The open issue: how is authentication done? In the past, it was by means of authenticated transport. The suggestion now is to use an authenticated payload instead. Colin pointed out that SAP is independent of the payload, so it is possible to authenticate the sender independently of any announcements. Mark Handley saw this as a key point: SAP is meant for use with proxies who don't necessarily understand the content. Finally, it is not just the payload but also the SAP operation (announce vs. delete) that needs authentication.

The meeting agreed that both payload authentication and transport authentication are useful (and may be used alone or in combination).

It was agreed to issue a new WG Last Call immediately after the IETF.

4. The SAP Server Access Issue

SAP is really a server-to-server protocol. A SAP server access protocol is also needed. Amongst other things, this would allow a client to iniate an announcement and to receive selected announcements.

Some people use HTTP for this purpose, others LDAP. It would be nice to have current practice documented. Colin noted that SAP gives the same scope to announcements and to data, where HTTP does not.

There is a server location problem and a server communications problem. The latter can be solved in various ways once the location problem has been solved.

A volunteer is requested to compile a current practice document.

5. The Directory SAP Media Type (Ross Finlayson)

The SAP directory has a group address and port; hence it can be treated like any other media session. In particular, it can be advertised using SDP.

Currently the draft specifies one transport: "SAP". Others such as "LDAP" are possible.

"Directory" is not a top-level MIME type. Other possibilities don't seem to be quite right.

Aside from this, the issues are generally the same as for other media types:
- lifetime
- announcers within the directory session depend on continued advertisement of the directory
- announcers can participate in the advertisement of the directory
- have to be careful about extension of lifetime
- not a problem: announcer propagates the life of the directory
- single announcer may be simpler.

There are implications for SDP proxies (between SAP and some other directory management protocol or firewall). It is unscalable for the proxy to traverse the entire graph of directory sessions. The proxy should open and read only the useful directories.

The question was raised: where is this work leading? It would seem to be material for an Experimental RFC, but the future of SAP itself is in question. Is it worth working on enhancements to SAP? Comments suggested that the work could be valuable, and could be useful even without SAP.

The consensus was that the WG should accept the work item, with a view to producing an Experimental RFC.

6. Expressing Source Filters In SDP (Dave Thaler)

Source filters are needed for single-source sessions in 232/8. They are also needed for other Include-mode sessions.

The authors presented two possible alternatives that would allow applications to express source filters in SDP:

A reminder on the latter: the SDP specification mandates to ignore an attribute if it is not understood. Also note that c= and a= lines cannot be intermixed.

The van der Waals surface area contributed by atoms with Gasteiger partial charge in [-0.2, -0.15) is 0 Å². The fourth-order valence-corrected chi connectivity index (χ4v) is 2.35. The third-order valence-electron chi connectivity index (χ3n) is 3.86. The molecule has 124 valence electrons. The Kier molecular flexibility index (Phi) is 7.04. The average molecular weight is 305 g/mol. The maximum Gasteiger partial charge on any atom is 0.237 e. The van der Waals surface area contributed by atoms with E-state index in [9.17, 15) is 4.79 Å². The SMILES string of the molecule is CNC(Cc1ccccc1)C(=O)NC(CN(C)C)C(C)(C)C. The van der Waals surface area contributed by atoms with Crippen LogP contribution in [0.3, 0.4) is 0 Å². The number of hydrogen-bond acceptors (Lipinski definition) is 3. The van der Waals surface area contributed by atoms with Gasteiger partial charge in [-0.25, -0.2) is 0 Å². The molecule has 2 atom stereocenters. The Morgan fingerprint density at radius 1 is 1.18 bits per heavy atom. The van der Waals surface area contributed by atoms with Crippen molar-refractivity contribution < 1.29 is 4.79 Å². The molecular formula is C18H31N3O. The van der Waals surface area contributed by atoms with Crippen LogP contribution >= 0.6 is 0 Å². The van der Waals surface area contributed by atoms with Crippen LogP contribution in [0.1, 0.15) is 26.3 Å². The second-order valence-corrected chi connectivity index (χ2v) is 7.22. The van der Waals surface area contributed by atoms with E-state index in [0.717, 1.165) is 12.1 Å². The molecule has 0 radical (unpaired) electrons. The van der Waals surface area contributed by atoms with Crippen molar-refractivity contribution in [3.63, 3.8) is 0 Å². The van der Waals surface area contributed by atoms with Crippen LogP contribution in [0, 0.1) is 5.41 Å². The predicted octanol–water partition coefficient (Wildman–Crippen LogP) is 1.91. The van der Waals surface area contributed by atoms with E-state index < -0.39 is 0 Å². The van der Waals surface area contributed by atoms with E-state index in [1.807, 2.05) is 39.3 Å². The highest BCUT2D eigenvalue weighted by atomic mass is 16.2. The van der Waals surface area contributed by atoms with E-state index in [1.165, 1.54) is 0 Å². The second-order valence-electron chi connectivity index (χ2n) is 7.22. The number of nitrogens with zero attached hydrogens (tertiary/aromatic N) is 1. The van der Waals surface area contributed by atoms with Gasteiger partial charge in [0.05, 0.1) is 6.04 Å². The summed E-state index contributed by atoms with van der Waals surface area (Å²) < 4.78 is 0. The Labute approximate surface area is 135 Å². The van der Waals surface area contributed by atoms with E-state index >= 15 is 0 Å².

Source filters are supposed to work for include mode, i.e. explicitly listing the allowed sources, as well as for exclude mode, i.e. listing those source from which data shall not be received.

Is is noted that option (A) is not backward compatible and won't work in the exlude mode. Option (B) is backward compatible as legacy implementations that do not understand the new attribute will not cause problems.

The authors propose option (B) to be pursued and presented a number of examples for using the new attributes "a=excl:" and "a=incl:".

There is a question whether the filter should be a session-level attribute.

To process the attribute, it is necessary to copy information out of the c= line and apply the filter. If the receiver ignores the information, it will try to join the group normally; this may not matter.

Jonathan Rosenberg saw an application to source authentication in SIP.

Ross Finlayson suggested that it would be much neater to put all of the information on the c= line, since it all relates to transport. The counter-argument was that, since it is not mandatory for the feature to work, the attribute approach is better. Steve Casner saw the filter as a media-specific attribute, so the suggestion was that both representations may be needed.

The list will be asked to determine whether one way of representing the information will be chosen or both allowed.

A new question: can there be domain names, or must all the entries be addresses? For IN IP4, only addresses are allowed.

Can address types (IP4, IP6) be mixed? Such mixing is part of the a= proposal.

How to handle multiple groups with the same filter?

- group range?
- multiple c= lines?
- would wildcard be OK for the address part?

Steve pointed out that the star notation could be used, even with a single c= line.

SAP is limited to 1 kilobyte payload, which translates to around 15 IPv6 or 39 IPv4 addresses without compression. There was a suggestion: remove the limit from the specification. It was noted from the audience that no implementations are known which enforce the limit.

A single-source session should have a=recvonly, but one cannot assume the reverse.